Christian Books

Monday, August 1, 2011

Books that I've been reading, but not revueing...

While I have not been taking reading, taking notes, and writing about it, I have been reading some interesting books in July.

First, I have been reading two books on contemplative or centering prayer as well as attempting to practice it! Both of these books are by Trappist monks and provide interesting history, insight, and instruction in silent prayer (another name for it). I have been reading Centering Prayer: Renewing an Ancient Christian Prayer Form by Basil Pennington and Contemplative Prayer by Thomas Merton. I am purposely reading both of them slowly (sometimes a few pages; sometimes a chapter) before praying. Often, they provide a valuable insight that I need for that time as I approach God in prayer.

Second, I have been re-reading Eugene Lowry's books on narrative preaching, The Homiletical Plot, Expanded Edition: The Sermon as Narrative Art Form and How to Preach a Parable: Designs for Narrative Sermons (Abingdon Preacher's Library Series). Yes, I have already revued these books here, but now, using texts from my daily quite time, I am working on writing my own narrative sermons based upon my imperfect use of his method. It has been both fun and trying. Hopefully, I will have an opportunity to preach them in the near future!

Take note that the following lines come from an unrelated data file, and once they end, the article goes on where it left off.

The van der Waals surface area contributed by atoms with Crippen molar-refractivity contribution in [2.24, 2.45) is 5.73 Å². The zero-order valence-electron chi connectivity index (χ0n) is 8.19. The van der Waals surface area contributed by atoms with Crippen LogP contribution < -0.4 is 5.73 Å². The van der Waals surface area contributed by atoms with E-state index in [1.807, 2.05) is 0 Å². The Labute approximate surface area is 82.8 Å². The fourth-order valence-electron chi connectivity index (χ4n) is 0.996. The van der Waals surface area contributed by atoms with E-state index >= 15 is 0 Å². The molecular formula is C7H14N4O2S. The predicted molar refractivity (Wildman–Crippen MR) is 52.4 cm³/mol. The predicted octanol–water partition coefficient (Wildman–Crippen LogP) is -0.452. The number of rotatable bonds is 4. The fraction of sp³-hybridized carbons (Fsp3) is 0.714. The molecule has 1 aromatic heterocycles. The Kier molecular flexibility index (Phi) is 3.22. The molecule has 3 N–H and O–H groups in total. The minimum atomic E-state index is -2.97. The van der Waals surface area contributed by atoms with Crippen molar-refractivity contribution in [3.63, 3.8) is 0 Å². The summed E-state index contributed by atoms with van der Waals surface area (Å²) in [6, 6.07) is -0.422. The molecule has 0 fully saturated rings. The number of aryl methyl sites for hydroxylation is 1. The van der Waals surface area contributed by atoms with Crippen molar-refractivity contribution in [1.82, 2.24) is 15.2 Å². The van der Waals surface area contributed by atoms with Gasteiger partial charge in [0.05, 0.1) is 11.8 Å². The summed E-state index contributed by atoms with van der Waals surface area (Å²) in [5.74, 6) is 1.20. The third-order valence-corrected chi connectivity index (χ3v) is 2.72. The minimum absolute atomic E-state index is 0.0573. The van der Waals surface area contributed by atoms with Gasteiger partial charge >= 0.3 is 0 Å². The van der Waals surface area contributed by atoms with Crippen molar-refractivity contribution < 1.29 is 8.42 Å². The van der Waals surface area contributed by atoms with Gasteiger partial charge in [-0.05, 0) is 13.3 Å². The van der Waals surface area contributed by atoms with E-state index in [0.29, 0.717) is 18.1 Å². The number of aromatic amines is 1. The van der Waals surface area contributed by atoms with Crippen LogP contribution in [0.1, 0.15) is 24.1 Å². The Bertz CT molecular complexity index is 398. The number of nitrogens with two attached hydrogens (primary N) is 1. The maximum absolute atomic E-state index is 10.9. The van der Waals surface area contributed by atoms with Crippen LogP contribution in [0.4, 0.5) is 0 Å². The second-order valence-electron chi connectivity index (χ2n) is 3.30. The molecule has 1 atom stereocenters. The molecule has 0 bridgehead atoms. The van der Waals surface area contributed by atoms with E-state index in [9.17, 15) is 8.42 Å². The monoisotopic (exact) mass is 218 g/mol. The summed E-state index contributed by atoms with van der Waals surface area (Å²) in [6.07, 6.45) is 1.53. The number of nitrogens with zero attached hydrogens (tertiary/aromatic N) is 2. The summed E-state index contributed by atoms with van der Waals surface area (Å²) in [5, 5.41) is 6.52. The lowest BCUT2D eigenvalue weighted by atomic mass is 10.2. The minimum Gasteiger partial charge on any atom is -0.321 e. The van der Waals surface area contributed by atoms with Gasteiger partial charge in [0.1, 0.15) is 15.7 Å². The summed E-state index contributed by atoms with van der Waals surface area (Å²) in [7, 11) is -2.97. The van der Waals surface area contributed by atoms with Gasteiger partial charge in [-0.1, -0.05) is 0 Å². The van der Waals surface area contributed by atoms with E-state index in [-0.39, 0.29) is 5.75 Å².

Third, I have been reading Irvin Yalom's The Gift of Therapy: An Open Letter to a New Generation of Therapists and Their Patients (P.S.), which has been very interesting so far. Yalom is an excellent writer and has written several classics in the field of psychology and counseling. In my own philosophy and theology, I hold to a relational perspective, and this book seems to take a relational view that compliments my own. The bottom line is that a healthy therapeutic relationship may facilitate emotional healing.

Lastly, I have been reading an older book, first published in 1961, called Freud And The Post-freudians. This book has been an enjoyable read because it provides valuable explanations of the various concepts of Freudian psychology.  Also, it gives the historical development of Freudian psychology during and after Freud, culminating in the last chapters on the interpersonal theorist such as: Horney, Fromm, Sullivan, and others. I really began reading it because of the interpersonal theorist chapters, but I found that the entire work is a goldmine of the development of modern psychology.

Those are some of the books that I've been reading in July.  I hope to get back to reading, taking notes, and writing revues in August!

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